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Colorado’s middle class generally favors international trade and the presence of the defense industry in the state, according to a multi-part survey of Midwestern states.

The University of Colorado’s Leeds School of Business worked with the Carnegie Endowment to interview more than 125 people in 10 Colorado counties earlier this year. Their report, released on Tuesday, is intended to give foreign policy experts insight into how international affairs affect the rest of the country.

“Colorado has suffered relatively few trade-related job losses, especially compared to the industrial Midwest,” the report stated, adding that many sectors had increased their economic activity with China. Researchers concluded that this insulation from the downsides of trade policy may explain why Coloradans generally supported global commerce.

The study, when completed, will also cover Ohio and Nebraska. The Colorado report drew a comparison to Ohio, saying that both states have some of the most liberal and most conservative counties in the country.

However, unlike Ohio, Colorado has rising per capita income and a high percentage of residents with college degrees, and depends on professional services more so than manufacturing. 

The report also noted that the defense industry accounts for 2.4% of Colorado’s GDP — double that of Ohio. In Colorado, the prevalence of defense-related jobs (247,000) may be why interviewees associated the industry with the middle class.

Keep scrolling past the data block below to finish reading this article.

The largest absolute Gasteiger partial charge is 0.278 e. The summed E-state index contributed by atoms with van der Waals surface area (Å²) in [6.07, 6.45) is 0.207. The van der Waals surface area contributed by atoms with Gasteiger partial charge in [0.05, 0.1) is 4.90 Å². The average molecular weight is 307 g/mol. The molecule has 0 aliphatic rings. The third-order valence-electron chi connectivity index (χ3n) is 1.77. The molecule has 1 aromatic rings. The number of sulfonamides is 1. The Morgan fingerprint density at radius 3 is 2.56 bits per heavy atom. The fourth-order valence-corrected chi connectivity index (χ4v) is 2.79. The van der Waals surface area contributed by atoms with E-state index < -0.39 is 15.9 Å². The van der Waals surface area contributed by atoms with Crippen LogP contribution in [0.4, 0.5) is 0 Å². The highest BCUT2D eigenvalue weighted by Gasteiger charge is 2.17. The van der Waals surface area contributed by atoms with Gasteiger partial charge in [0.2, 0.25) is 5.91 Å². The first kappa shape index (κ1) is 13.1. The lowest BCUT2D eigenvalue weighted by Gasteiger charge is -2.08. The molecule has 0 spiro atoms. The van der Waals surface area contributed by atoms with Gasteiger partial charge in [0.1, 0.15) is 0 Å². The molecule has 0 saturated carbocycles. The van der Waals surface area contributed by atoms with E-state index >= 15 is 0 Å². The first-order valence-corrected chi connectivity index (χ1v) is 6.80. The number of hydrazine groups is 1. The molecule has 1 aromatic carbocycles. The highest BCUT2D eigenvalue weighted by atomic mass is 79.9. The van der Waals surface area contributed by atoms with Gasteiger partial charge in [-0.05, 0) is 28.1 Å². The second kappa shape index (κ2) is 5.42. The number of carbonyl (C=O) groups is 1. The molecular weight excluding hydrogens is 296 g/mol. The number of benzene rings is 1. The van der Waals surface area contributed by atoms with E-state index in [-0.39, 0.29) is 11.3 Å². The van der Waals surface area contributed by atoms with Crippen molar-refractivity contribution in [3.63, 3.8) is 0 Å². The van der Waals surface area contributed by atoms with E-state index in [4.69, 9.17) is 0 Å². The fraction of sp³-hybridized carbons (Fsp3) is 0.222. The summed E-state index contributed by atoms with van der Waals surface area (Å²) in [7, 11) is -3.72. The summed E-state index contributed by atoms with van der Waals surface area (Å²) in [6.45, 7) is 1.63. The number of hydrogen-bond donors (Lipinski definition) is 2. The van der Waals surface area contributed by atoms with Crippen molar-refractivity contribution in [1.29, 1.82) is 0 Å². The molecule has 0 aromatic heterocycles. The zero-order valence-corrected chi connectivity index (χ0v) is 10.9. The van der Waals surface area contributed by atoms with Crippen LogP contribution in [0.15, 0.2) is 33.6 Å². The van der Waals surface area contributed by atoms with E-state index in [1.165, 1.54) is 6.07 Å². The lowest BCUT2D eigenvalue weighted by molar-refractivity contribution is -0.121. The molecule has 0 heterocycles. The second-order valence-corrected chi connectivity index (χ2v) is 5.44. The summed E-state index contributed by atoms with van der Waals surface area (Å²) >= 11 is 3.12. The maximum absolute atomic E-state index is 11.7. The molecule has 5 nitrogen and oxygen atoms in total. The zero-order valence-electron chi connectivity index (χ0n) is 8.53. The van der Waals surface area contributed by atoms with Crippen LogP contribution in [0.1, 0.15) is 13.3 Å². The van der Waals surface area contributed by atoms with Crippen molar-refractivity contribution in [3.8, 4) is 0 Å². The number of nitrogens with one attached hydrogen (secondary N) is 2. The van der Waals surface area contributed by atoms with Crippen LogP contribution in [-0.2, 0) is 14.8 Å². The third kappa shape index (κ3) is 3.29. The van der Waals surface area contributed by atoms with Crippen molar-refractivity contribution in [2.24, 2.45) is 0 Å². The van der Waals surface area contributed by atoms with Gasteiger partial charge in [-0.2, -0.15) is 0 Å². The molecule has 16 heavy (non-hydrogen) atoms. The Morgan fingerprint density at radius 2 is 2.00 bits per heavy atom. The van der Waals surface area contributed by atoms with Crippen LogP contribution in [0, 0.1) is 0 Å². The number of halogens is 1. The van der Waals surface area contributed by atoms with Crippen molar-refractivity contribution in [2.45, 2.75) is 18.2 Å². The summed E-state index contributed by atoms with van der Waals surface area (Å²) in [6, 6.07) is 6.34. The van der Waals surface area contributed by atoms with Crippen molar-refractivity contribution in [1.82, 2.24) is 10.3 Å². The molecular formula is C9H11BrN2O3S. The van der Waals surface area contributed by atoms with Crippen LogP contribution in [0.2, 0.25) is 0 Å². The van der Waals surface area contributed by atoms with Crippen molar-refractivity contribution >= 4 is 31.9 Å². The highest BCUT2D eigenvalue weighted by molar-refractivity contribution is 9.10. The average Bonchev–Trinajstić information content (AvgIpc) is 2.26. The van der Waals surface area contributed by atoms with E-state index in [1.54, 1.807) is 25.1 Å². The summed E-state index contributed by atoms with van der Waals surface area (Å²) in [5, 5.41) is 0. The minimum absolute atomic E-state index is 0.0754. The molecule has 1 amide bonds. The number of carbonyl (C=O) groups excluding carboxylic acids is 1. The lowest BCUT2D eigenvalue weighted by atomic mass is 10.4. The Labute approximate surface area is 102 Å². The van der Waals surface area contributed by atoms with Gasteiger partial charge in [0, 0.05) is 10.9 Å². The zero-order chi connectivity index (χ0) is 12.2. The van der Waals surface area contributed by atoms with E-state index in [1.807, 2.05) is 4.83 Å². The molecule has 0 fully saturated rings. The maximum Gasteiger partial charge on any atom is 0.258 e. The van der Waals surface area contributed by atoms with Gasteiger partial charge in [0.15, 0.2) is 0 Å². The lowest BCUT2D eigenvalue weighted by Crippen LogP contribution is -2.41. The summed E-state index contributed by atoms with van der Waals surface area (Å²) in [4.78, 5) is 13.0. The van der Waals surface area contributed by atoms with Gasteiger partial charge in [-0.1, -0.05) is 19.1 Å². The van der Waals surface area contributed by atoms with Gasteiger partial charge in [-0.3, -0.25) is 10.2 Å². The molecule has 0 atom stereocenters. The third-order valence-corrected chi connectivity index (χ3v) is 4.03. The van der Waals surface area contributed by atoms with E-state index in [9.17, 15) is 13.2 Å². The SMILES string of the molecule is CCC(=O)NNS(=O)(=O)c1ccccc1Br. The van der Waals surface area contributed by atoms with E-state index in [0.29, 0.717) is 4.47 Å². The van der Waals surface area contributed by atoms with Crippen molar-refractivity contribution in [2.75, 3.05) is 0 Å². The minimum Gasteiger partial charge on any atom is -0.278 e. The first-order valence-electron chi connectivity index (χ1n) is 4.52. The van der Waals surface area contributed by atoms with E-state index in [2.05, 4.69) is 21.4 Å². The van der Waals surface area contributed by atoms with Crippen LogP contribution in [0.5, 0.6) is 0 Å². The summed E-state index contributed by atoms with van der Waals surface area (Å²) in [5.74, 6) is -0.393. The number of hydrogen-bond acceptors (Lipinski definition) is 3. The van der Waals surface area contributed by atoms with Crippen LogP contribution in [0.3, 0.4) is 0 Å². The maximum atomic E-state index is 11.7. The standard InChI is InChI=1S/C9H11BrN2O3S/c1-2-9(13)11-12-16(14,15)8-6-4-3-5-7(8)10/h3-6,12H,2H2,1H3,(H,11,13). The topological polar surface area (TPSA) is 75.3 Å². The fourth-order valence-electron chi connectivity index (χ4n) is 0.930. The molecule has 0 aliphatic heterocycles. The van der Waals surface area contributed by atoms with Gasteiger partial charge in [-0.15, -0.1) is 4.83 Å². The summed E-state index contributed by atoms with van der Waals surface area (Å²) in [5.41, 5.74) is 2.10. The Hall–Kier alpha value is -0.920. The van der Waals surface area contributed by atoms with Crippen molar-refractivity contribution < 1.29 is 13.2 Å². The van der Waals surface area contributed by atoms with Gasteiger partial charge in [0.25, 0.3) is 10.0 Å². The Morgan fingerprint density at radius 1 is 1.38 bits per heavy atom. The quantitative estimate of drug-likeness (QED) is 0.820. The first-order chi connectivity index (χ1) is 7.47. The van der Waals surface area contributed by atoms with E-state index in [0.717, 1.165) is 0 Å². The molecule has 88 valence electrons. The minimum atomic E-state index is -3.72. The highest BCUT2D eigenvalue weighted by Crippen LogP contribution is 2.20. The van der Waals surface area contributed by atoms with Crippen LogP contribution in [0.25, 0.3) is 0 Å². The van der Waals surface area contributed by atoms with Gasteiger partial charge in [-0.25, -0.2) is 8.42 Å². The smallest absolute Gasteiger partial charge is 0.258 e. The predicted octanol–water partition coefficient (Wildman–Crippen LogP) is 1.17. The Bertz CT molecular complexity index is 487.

“One thing that sets Colorado apart from other states is a clear perception that the defense industry is integral to a middle-class life,” said Rich Wobbekind, executive director of the Leeds Business Research Division. “A large portion of the people we talked to mentioned the importance of Colorado’s defense industry in achieving middle-class status.”

However, the report also cautioned that Coloradans do support reductions to defense spending, and even residents of military-heavy El Paso County favored diversifying their local economy in the event of federal spending cuts.

The study defined “middle class” in Colorado as three-person households with incomes between approximately $46,000 and $139,000. Most of those interviewed held leadership positions, therefore under-representing millennials and people from the lower end of the income spectrum.

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